We begin with the latest from Ferguson, Missouri, via BuzzFeed News:
Prosecutor Says He Knew Some Witnesses Were Lying To The Ferguson Grand Jury
St. Louis County Prosecutor Bob McCulloch says he knew some of the witnesses who said they saw Michael Brown get shot were lying, but he let them testify to the grand jury anyway.
In his first interview since announcing Officer Darren Wilson would not be indicted in the shooting of Mike Brown, St. Louis County Prosecutor Bob McCulloch told radio station KTRS that he allowed witnesses to testify to the grand jury he knew were lying.
KTRS: Why did you allow people to testify in front of the grand jury in which you knew their information was either flat-out wrong, or flat-out lying, or just weren’t telling the truth?
McCulloch: Well, early on, I decided that anyone who claimed to have witnessed anything was going to be presented to the grand jury.
And I knew that no matter how I handled it, there would be criticism of it. So if I didn’t put those witnesses on, then we’d be discussing now why I didn’t put those witnesses on. Even though their statements were not accurate.
A fugitive’s status secured, via Al Jazeera America:
Extradition of Assata Shakur from Cuba unlikely despite restored ties
- Exiles from both sides unlikely to face extradition given political nature of any alleged crimes, legal experts say
Soon after President Barack Obama announced the restoration of diplomatic ties with Havana on Wednesday, Cuba watchers began to raise questions over potential extradition orders U.S. exiles in Cuba, specifically regarding rights activist Assata Shakur — who has been living on the island for decades.
Shakur and other black activists, including Black Panther Party (BPP) founder Huey P. Newton, fled from U.S. intelligence and security agencies in the 1960s and 1970s to Cuba, which was sympathetic to socialist ideals. Now supporters of Shakur, also known as Joanne Chesimard, wonder what the future holds for the 67-year-old exile.
Questions have also been raised over Cubans who fled to the United States during the same period, especially those who allegedly took part in organizing the failed 1961 Bay of Pigs invasion.
But legal experts say extraditions from either country are unlikely to pass muster considering provisions contained in the extradition treaty the United States has with Cuba.
From the Guardian, bellicose branding:
US general rebrands Isis ‘Daesh’ after requests from regional partners
- Leader of operations against group uses alternative name – a pejorative in Arabic that rejects fighters’ claims on Islam
A top Pentagon general has informally rebranded the jihadists of Isis with the name “Daesh” after allies in the middle east asked he not use the group’s other monikers for fear they legitimize its ambitions of an Islamic state.
Lieutenant General James Terry almost exclusively used Daesh in reference to the militants at a press conference Thursday, although the Pentagon’s policy to primarily use “Isil” – an acronym for “the Islamic State of Iraq and the Levant” – has not changed.
Terry, who leads US operations against Isis in Iraq, said partners in the region had asked him not to use the terms Islamic State, Isil or Isis (the Islamic State in Iraq and Syria). Secretary of state John Kerry has also shifted his language in recent weeks, using Daesh 16 times and Isil only twice during remarks to Nato counterparts in Belgium. Retired general John Allen, the US envoy to coordinate the coalition against Isis, also prefers Daesh. French president Francois Hollande has used Daesh interchangeably with the group’s other names.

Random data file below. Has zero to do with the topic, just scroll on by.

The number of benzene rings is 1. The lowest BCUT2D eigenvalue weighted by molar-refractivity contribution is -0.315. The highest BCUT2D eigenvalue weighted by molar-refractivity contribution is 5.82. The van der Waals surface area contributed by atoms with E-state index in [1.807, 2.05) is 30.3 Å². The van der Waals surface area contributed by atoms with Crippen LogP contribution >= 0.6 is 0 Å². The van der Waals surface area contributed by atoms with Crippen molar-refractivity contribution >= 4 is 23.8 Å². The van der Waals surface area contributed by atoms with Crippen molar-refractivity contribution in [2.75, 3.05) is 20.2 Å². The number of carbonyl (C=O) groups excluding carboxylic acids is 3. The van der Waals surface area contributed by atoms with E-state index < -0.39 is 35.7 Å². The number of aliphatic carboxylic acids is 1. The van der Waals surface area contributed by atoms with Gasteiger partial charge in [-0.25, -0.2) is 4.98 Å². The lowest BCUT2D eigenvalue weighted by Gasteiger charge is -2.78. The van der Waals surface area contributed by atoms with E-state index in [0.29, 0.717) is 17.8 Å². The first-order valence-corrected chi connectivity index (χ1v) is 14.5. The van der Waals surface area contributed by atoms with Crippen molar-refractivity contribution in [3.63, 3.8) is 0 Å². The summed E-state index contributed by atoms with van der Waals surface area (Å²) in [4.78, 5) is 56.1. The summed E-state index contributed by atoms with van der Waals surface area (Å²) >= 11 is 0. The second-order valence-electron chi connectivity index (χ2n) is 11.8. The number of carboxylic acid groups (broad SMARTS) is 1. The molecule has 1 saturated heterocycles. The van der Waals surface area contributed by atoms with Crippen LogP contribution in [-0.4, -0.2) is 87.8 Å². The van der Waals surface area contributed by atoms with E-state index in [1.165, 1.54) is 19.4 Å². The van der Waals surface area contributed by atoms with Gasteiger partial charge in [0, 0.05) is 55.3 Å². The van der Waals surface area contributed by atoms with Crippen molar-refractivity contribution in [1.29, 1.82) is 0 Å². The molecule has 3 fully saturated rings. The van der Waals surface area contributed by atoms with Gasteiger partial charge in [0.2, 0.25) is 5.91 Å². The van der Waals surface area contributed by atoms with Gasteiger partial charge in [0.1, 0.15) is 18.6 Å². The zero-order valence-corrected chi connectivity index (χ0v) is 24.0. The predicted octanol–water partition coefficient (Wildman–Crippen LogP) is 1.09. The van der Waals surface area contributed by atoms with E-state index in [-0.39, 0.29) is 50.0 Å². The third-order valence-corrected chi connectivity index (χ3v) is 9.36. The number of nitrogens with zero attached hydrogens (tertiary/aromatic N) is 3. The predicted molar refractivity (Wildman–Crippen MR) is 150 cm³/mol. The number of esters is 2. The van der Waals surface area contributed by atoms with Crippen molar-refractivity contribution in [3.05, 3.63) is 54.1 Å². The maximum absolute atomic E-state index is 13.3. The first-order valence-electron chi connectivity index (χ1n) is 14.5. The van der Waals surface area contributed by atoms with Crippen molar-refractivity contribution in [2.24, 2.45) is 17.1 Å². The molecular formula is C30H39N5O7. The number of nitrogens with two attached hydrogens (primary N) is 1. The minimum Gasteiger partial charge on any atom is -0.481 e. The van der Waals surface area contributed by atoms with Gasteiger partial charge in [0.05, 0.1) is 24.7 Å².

Daesh is also an acronym for an Arabic variation of the group’s name: al-Dawla al-Islamyia fil Iraq wa’al Sham. Most of the middle east and many Muslims abroad use Daesh, saying that although the jihadists have declared the nebulous region they control a caliphate, they neither adhere to Islam nor control a real state. Islamic clerics in particular have taken issue with the terms that include “Islamic State”. A group of British imams has suggested to prime minister David Cameron that he call the group “the Un-Islamic State”.
Another branding, via United Press International:
Egyptian jihadists thank U.S. for terror designation
The new terror designation was well received by Ajnad Misr, which posted a message to its official Twitter page thanking the U.S. for the “blessing.”
Ajnad Misr, a Salafist militant group in Egypt, was designated a “global terrorist” by the U.S. Department of State Thursday, eliciting an unexpected expression of gratitude from the extremist group.
The State Department designated Ajnad Misr, a splinter group of Ansar Bayt al-Maqdis, a Foreign Terrorist Organization, citing claims of “numerous attacks on Egyptian security forces at government buildings, public spaces and universities, often injuring or killing innocent bystanders.”
The new designation was well received by Ajnad Misr, which posted a message to its official Twitter page thanking the U.S. for the “blessing.”
BBC News covers dronal dubeity:
Leaked CIA report: Targeting Taliban leaders ‘ineffective’
The removal of senior Taliban leaders has had little impact on the organisation, a CIA report released by Wikileaks has said.
The 2009 report analyses “high value targeting” in a number of conflicts – the assassination of senior insurgents. It said the Taliban’s ability to replace lost leaders has hampered the effectiveness of coalition operations against its leadership.